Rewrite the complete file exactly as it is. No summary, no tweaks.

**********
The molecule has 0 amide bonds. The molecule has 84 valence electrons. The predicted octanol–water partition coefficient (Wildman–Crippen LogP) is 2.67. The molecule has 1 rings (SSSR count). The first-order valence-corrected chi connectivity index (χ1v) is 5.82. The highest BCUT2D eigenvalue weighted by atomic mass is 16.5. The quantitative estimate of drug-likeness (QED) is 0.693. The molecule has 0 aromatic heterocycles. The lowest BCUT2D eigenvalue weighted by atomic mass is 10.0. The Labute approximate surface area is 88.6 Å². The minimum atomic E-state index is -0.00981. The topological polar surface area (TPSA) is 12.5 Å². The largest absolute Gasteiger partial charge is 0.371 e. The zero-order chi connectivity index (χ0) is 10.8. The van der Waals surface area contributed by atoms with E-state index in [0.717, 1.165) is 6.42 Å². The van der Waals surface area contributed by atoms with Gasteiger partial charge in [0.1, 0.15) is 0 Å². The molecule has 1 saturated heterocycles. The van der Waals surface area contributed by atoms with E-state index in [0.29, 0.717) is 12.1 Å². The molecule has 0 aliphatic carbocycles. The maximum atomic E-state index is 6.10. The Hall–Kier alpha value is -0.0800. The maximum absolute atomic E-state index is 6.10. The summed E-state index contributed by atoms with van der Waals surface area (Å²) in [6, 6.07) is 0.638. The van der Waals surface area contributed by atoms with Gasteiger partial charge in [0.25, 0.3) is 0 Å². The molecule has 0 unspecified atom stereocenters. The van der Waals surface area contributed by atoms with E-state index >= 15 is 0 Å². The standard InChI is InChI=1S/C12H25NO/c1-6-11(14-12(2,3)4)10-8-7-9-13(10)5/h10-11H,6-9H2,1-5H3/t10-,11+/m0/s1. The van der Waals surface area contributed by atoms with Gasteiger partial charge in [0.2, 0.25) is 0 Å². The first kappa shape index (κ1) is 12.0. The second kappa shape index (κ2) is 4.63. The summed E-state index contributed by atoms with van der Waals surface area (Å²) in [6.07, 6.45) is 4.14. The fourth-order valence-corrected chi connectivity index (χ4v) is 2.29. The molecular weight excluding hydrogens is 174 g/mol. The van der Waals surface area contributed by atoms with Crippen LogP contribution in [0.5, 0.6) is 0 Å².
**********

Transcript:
The molecule has 0 amide bonds. The molecule has 84 valence electrons. The predicted octanol–water partition coefficient (Wildman–Crippen LogP) is 2.67. The molecule has 1 rings (SSSR count). The first-order valence-corrected chi connectivity index (χ1v) is 5.82. The highest BCUT2D eigenvalue weighted by atomic mass is 16.5. The quantitative estimate of drug-likeness (QED) is 0.693. The molecule has 0 aromatic heterocycles. The lowest BCUT2D eigenvalue weighted by atomic mass is 10.0. The Labute approximate surface area is 88.6 Å². The minimum atomic E-state index is -0.00981. The topological polar surface area (TPSA) is 12.5 Å². The largest absolute Gasteiger partial charge is 0.371 e. The zero-order chi connectivity index (χ0) is 10.8. The van der Waals surface area contributed by atoms with E-state index in [0.717, 1.165) is 6.42 Å². The van der Waals surface area contributed by atoms with Gasteiger partial charge in [0.1, 0.15) is 0 Å². The molecule has 1 saturated heterocycles. The van der Waals surface area contributed by atoms with E-state index in [0.29, 0.717) is 12.1 Å². The molecule has 0 aliphatic carbocycles. The maximum atomic E-state index is 6.10. The Hall–Kier alpha value is -0.0800. The maximum absolute atomic E-state index is 6.10. The summed E-state index contributed by atoms with van der Waals surface area (Å²) in [6, 6.07) is 0.638. The van der Waals surface area contributed by atoms with Gasteiger partial charge in [0.25, 0.3) is 0 Å². The molecule has 0 unspecified atom stereocenters. The van der Waals surface area contributed by atoms with E-state index >= 15 is 0 Å². The standard InChI is InChI=1S/C12H25NO/c1-6-11(14-12(2,3)4)10-8-7-9-13(10)5/h10-11H,6-9H2,1-5H3/t10-,11+/m0/s1. The van der Waals surface area contributed by atoms with Gasteiger partial charge in [0.2, 0.25) is 0 Å². The first kappa shape index (κ1) is 12.0. The second kappa shape index (κ2) is 4.63. The summed E-state index contributed by atoms with van der Waals surface area (Å²) in [6.07, 6.45) is 4.14. The fourth-order valence-corrected chi connectivity index (χ4v) is 2.29. The molecular weight excluding hydrogens is 174 g/mol. The van der Waals surface area contributed by atoms with Crippen LogP contribution in [0.5, 0.6) is 0 Å².